State and federal legislators across the country are introducing well-intentioned, but flawed, legislation to protect kids from what they perceive as harm from social media. This legislation would, or does, require websites to verify the age of users in order for them to hold accounts. In the case of users under the age of 18, a parent or guardian must consent to their child using social media. But every one of these pieces of legislation—including some that have become law—have fundamental problems ranging from the functionality of age-verification technology to violations of the First Amendment inherent to the technology itself.

This series explores each of these issues in depth, giving them the care and attention they deserve. We analyze problems with the technology that purports to verify age, cybersecurity concerns surrounding identity verification, different First Amendment concerns, the ways that the government can abuse these age verification databases and more.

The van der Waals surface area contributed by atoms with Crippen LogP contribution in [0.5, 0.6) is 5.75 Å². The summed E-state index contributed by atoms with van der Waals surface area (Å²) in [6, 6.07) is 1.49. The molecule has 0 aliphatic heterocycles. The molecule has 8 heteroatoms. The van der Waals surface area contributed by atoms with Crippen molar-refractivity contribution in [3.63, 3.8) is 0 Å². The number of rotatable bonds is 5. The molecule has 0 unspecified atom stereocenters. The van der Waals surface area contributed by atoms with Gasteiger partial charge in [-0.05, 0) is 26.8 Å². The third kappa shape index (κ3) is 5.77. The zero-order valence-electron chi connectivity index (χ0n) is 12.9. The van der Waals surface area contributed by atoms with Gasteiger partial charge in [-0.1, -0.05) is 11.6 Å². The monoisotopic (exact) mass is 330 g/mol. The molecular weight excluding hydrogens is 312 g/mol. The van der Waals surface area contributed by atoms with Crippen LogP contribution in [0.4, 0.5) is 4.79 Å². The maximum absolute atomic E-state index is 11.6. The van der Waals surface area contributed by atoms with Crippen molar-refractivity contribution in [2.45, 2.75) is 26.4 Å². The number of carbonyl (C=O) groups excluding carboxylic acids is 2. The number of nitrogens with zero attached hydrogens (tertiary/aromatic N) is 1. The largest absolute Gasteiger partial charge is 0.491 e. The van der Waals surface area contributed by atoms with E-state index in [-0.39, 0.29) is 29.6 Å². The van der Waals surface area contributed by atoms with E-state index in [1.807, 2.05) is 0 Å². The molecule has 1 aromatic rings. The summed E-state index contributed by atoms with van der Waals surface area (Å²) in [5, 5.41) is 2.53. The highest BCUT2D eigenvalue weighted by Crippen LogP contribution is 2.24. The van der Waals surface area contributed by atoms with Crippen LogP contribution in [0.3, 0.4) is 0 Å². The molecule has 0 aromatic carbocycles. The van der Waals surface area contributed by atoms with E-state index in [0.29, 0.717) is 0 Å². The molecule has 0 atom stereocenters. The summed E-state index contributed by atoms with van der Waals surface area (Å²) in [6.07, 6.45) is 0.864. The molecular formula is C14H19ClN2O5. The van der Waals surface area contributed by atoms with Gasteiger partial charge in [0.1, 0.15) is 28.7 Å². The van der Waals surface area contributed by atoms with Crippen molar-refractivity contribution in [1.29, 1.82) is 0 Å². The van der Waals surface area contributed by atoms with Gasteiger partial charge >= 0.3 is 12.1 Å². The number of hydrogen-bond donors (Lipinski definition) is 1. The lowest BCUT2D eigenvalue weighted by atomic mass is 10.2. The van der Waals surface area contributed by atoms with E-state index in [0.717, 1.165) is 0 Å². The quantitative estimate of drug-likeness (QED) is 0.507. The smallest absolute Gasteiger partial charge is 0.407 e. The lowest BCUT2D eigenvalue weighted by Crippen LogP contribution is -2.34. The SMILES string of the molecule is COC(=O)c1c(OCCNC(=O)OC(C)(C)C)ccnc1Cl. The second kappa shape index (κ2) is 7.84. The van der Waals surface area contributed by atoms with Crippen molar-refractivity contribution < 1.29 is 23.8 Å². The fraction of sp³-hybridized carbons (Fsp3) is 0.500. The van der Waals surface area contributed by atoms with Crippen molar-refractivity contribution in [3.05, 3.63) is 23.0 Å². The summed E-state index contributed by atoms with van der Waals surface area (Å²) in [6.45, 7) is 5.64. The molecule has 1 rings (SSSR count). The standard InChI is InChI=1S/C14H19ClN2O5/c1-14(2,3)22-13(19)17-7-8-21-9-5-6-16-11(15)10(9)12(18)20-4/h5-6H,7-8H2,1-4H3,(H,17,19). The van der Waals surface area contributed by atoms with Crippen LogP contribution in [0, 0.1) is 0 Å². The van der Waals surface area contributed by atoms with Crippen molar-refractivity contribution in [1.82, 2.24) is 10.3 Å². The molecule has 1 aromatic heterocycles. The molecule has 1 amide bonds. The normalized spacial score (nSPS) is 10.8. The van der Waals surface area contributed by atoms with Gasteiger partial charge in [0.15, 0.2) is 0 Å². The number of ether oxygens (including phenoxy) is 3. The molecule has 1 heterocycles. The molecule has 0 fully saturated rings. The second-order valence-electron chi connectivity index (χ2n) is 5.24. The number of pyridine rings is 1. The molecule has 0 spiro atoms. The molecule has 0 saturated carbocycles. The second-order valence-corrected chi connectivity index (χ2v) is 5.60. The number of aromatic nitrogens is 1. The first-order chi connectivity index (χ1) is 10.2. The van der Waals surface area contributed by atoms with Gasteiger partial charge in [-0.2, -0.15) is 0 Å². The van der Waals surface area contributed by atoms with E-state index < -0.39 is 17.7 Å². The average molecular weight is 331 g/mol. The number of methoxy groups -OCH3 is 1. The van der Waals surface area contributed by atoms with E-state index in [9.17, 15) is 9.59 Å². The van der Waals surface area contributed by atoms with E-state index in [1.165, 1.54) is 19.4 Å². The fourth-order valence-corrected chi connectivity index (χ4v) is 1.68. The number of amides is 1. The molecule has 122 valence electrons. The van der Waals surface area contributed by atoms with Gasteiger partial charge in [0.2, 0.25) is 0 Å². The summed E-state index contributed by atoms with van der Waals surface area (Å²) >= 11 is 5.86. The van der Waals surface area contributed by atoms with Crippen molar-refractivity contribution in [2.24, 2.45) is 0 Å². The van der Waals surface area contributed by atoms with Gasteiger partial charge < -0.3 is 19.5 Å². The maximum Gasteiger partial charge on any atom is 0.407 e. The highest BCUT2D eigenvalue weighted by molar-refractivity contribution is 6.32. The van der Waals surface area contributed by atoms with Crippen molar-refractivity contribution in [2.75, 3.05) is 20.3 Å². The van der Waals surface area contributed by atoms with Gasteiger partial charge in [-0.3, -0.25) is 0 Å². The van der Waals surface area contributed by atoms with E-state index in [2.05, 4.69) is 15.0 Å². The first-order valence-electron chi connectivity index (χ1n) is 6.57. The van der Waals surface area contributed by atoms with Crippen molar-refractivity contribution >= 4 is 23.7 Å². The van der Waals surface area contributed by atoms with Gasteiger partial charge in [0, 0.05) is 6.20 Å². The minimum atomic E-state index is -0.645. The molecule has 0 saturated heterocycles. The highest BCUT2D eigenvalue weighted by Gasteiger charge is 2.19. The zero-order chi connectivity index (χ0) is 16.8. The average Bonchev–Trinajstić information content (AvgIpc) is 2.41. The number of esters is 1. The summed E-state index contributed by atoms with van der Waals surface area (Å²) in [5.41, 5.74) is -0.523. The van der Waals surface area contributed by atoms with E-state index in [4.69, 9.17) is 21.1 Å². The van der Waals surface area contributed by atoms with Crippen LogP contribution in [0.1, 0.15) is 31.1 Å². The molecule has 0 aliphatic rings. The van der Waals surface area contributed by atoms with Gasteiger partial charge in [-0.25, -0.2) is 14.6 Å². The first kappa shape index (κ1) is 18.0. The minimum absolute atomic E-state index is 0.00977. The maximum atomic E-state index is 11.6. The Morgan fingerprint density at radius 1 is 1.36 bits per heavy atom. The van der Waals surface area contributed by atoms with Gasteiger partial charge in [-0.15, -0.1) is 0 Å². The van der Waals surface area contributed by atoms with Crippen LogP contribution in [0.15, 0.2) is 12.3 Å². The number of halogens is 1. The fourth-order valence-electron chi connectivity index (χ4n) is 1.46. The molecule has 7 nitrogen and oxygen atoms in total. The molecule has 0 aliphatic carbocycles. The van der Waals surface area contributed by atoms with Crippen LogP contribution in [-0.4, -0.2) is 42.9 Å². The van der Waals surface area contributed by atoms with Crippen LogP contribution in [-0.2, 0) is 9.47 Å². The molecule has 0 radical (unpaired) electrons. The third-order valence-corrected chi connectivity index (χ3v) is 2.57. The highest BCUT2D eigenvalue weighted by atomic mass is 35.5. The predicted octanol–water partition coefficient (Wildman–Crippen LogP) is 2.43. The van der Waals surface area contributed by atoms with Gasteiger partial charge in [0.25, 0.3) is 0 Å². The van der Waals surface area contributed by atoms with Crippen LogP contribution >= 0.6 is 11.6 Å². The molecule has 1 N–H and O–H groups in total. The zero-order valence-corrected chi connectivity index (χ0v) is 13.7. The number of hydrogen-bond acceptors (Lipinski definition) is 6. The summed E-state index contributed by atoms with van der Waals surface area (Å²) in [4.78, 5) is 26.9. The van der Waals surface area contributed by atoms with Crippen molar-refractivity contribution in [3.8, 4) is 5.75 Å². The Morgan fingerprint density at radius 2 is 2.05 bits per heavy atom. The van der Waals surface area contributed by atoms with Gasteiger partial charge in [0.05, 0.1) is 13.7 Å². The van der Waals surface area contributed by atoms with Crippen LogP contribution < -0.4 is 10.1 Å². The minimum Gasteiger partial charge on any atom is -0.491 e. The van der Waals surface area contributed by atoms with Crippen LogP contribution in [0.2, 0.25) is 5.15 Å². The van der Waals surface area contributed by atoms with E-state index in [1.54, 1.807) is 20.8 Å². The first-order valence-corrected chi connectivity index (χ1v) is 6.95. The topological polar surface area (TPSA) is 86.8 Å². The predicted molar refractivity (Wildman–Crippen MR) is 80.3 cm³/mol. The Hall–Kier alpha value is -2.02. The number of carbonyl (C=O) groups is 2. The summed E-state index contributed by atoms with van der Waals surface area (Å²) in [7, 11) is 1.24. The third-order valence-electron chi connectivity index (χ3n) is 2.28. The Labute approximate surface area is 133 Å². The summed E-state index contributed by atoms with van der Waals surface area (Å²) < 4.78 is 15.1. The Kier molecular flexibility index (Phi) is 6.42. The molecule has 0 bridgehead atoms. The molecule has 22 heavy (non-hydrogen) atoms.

Part 1 – The technology to verify your age without violating your privacy does not exist

Part 2 – If platforms are required to have your government IDs and face scans, hackers and enemy governments can access them too

Part 3 – Age-verification legislation discourages data minimization, even when legislators don’t intend that

Part 4 – Age-verification methods, in their current forms, threaten our First Amendment right to anonymity

Get smart quick: Sign up for technology policy right in your inbox.